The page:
Gathering Information about Assets
The most important step in the estate planning process is gathering information
on all of your assets and debts. This includes listing out every asset
you own and debts in your name.
These assets and debts may include the following:
- Each parcel of land
- Bank accounts
- Retirement Plans
- Life Insurance/Annuities
- Operating loans
As you gather this information, it assists you in setting up a distribution
plan. It also assists you in determining what your goals are in the estate
Should your children be provided for equally? Who should pay the debt?
Should one child have the option to lease or purchase an asset upon your
death? These are all important questions that must be answered.
For farming families, distinguishing between farm and non-farm assets will
be important for many reasons. First, do you want your distribution plan
upon your date of death to say that farm assets go to one child, and non-farm
assets go to another child? Is there a way that you can come up with a
"fair" (but not necessarily "equal") distribution
plan? Are your assets currently balanced in such a way that your estate
can take advantage of the current agricultural use valuation (CAUV) election
upon your death?
In addition to identifying farm and non-farm assets, you will need to give
business entities special consideration. A business entity can assist
in keeping the land together AND within your family upon your death. Having
the majority of your real estate distributed (now or upon your death)
to an entity such as a Limited Liability Company (LLC) could assist in
stopping the unwanted sale of the land.
For example, if you have four children and you want the land to be kept
in the family with all children being co-owners, distributing all of your
land equally to all four children could result in an unfortunate sale
if one child (or that child's spouse) decides he/she no longer wants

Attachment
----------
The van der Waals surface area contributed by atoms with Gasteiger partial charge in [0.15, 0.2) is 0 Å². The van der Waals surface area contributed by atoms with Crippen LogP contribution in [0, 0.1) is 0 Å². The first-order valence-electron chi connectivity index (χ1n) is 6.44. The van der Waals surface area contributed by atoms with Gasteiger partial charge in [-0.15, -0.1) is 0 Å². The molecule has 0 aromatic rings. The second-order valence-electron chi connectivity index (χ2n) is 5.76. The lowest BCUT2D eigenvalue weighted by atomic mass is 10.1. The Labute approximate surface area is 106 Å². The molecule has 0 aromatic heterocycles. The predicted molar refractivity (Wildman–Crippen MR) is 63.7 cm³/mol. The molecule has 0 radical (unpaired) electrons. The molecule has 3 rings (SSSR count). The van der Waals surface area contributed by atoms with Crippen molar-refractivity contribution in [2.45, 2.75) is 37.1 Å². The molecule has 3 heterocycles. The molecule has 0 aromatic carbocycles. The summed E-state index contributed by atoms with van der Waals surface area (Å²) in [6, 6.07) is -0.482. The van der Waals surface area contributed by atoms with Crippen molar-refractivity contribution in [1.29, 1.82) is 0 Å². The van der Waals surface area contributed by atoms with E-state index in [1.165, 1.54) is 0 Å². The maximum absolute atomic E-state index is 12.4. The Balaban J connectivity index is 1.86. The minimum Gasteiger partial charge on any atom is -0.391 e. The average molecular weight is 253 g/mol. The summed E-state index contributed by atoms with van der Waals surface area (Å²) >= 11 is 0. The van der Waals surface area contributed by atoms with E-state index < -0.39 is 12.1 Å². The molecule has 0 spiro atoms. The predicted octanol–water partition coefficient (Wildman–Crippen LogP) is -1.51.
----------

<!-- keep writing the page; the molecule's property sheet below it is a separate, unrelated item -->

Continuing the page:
to be an owner. By distributing the asset to an LLC, then each child is
not an owner in each separate piece of land. Each child would instead
be an owner in a percentage interest of the LLC, resulting in greater
protection from a forced sale of the real estate.
Determine a Distribution Plan
Often times the most difficult decision in estate planning is to determine
how your assets will be distributed upon your date of death. You can develop
this distribution plan by asking yourself various questions.
Consider these questions when forming a distribution plan:
- Will all children be given an "equal" share of assets?
- For farming families, should you identify certain parcels of land, farm
machinery and other assets to go to different beneficiaries and not worry
about the distributions being exactly equal?
- For farming families should the on-farm child's share be more because
he/she helped you get to where you are today?
- Should one child's pro-rata share be made up with specific assets first?
- Should gifts made to a child during your lifetime be considered when making
distributions upon your death?
- For farming families, s if one spouse passes away, should the distribution
of farm machinery be made to a farming child upon the first spouse's
death, or only upon the second spouse's death?
- Who will pay any debt owed when you pass away? Should it come off the top
prior to distributions, or should it be paid by a beneficiary who is receiving